- NAME: Arthur Conan Doyle
- OCCUPATION: Doctor, Journalist, Author
- BIRTH DATE: May 22, 1859
- DEATH DATE: July 07, 1930
- EDUCATION: University of Edinburgh, Hodder Place, Stonyhurst, Stonyhurst College
- PLACE OF BIRTH: Edinburgh, Scotland
- PLACE OF DEATH: Crowborough, United Kingdom
- Full Name: Arthur Conan Doyle
- AKA: Sir Arthur Conan Doyle
- Full Name: Arthur Ignatius Conan Doyle
Best Known For
Author Arthur Conan Doyle wrote 60 mystery stories featuring the wildly popular detective character Sherlock Holmes and his loyal assistant Watson.
Sir Arthur Conan Doyle didn't create the legendary detective out of thin air: he used a French criminal expert and famous police investigator as the model for Holmes.
Legal at the time, herion and cocaine allow Holmes to relax and fuels him to complete his legendary caseload.
Experts comment on the world's greatest detective's legendary IQ and early education.
Holmes proves that crime can be commited by anyone. He is one of the first to expain that criminal behavior is not just for the poor and lower classes, but that the privileged are just as capable of evil.
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By the time he received his Bachelor of Medicine degree in 1881, Doyle had denounced his Roman Catholic faith.
Doyle's first paying job as a doctor took the form of a medical officer's position aboard the steamship Mayumba, travelling from Liverpool to Africa. After his stint on the Mayumba, Doyle settled in Plymouth, England for a time. When his funds were nearly tapped out,
he relocated to Portsmouth and opened his first practice. He spent the next few years struggling to balance his burgeoning medical career with his efforts to gain recognition as an author. Doyle would later give up medicine altogether, in order to devote all of his attention to his writing and his faith.
In 1885, while still struggling to make it as a writer, Doyle met and married his first wife, Louisa Hawkins. The couple moved to Upper Wimpole Street and had two children, a daughter and a son. In 1893, Louisa was diagnosed with tuberculosis. While Louisa was ailing, Doyle developed an affection for a young woman named Jean Leckie. Louisa ultimately died of tuberculosis in Doyle's arms, in 1906. The following year, Doyle would remarry to Jean Leckie, with whom he would have two sons and a daughter.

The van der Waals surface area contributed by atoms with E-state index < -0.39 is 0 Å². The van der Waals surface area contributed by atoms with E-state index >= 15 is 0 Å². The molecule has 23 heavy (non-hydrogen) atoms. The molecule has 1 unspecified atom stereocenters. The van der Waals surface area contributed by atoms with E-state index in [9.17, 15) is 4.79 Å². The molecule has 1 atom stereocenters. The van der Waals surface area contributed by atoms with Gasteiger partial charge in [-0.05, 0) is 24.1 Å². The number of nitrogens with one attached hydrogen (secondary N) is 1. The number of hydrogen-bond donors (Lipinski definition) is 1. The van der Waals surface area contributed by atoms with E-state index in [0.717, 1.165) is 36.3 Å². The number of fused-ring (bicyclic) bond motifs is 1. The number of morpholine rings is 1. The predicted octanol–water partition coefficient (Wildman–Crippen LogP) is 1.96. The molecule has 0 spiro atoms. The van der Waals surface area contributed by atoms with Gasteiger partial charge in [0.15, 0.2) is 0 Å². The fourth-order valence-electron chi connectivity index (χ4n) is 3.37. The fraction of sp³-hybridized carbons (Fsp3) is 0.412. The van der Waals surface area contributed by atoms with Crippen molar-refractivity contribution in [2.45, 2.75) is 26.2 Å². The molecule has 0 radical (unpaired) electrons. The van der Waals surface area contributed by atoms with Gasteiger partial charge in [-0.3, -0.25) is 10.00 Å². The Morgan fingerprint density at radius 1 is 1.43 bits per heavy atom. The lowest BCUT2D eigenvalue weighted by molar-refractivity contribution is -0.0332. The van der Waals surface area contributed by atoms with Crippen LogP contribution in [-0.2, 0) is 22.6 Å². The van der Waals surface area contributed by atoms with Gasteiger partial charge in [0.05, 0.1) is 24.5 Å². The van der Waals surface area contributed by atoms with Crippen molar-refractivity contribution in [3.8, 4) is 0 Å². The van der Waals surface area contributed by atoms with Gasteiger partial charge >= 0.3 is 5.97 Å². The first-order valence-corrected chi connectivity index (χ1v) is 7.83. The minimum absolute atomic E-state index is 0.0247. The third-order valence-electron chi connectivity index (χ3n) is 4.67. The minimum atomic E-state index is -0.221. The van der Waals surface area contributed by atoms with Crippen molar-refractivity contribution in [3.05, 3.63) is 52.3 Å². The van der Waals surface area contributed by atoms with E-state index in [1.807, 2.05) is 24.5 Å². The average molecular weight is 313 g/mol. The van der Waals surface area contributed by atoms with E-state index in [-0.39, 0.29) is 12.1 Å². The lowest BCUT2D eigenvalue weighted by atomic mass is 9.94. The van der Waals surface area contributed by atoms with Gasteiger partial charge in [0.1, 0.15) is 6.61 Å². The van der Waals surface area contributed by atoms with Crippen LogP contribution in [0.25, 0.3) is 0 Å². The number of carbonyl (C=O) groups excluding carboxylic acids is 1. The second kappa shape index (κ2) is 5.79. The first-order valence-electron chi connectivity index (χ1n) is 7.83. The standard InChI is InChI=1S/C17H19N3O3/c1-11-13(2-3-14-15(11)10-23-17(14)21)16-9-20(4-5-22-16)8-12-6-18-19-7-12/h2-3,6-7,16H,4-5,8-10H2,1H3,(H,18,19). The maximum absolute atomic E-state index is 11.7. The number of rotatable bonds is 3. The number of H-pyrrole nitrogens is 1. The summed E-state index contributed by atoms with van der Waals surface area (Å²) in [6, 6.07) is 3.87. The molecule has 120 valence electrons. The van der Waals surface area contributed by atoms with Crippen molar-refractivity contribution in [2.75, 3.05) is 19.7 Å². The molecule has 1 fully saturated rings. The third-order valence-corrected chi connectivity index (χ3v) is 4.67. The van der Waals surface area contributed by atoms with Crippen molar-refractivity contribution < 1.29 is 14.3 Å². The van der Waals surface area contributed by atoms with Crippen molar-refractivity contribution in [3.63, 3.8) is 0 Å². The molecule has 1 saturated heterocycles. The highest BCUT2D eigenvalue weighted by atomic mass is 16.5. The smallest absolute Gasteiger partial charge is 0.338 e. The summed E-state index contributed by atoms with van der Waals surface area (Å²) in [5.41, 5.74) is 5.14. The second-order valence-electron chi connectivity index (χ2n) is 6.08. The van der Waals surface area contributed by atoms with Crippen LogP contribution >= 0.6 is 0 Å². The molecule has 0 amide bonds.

In 1886, newly married and still struggling to make it as an author, Doyle started writing the mystery novel A Tangled Skein. Two years later, the novel was renamed A Study in Scarlet and published in Beeton's Christmas Annual. A Study in Scarlet, which first introduced the wildly popular characters Detective Sherlock Holmes and his assistant, Watson, finally earned Doyle the recognition he had so desired. It was the first of 60 stories that Doyle would pen about Sherlock Holmes over the course of his writing career. Also, in 1887, Doyle submitted two letters about his conversion to Spiritualism to a weekly periodical called Light.
Doyle continued to actively participate in the Spiritualist movement from 1887 to 1916, during which time he wrote three books that experts consider largely autobiographical. These include Beyond the City (1893), The Stark Munro Letters (1895) and A Duet with an Occasional Chorus (1899). Upon achieving success as a writer, Doyle decided to retire from medicine. Throughout this period, he additionally produced a handful of historical novels including one about the Napoleonic Era called The Great Shadow in 1892, and his most famous historical novel, Rodney Stone, in 1896.
The prolific author also composed four of his most popular Sherlock Holmes books during the 1890s and early 1900s: The Sign of Four (1890), The Adventures of Sherlock Holmes (1892), The Memoirs of Sherlock Holmes (1894) and The Hounds of Baskervilles, published in 1901. In 1893, to Doyle's readers' disdain, he had attempted to kill off his Sherlock Holmes character in order to focus more on writing about Spiritualism. In 1901, however, Doyle reintroduced Sherlock Holmes as a ghost in The Hounds of Baskervilles and later brought him back to life in The Adventure of the Empty House so the lucrative character could earn Doyle the money to fund his missionary work.
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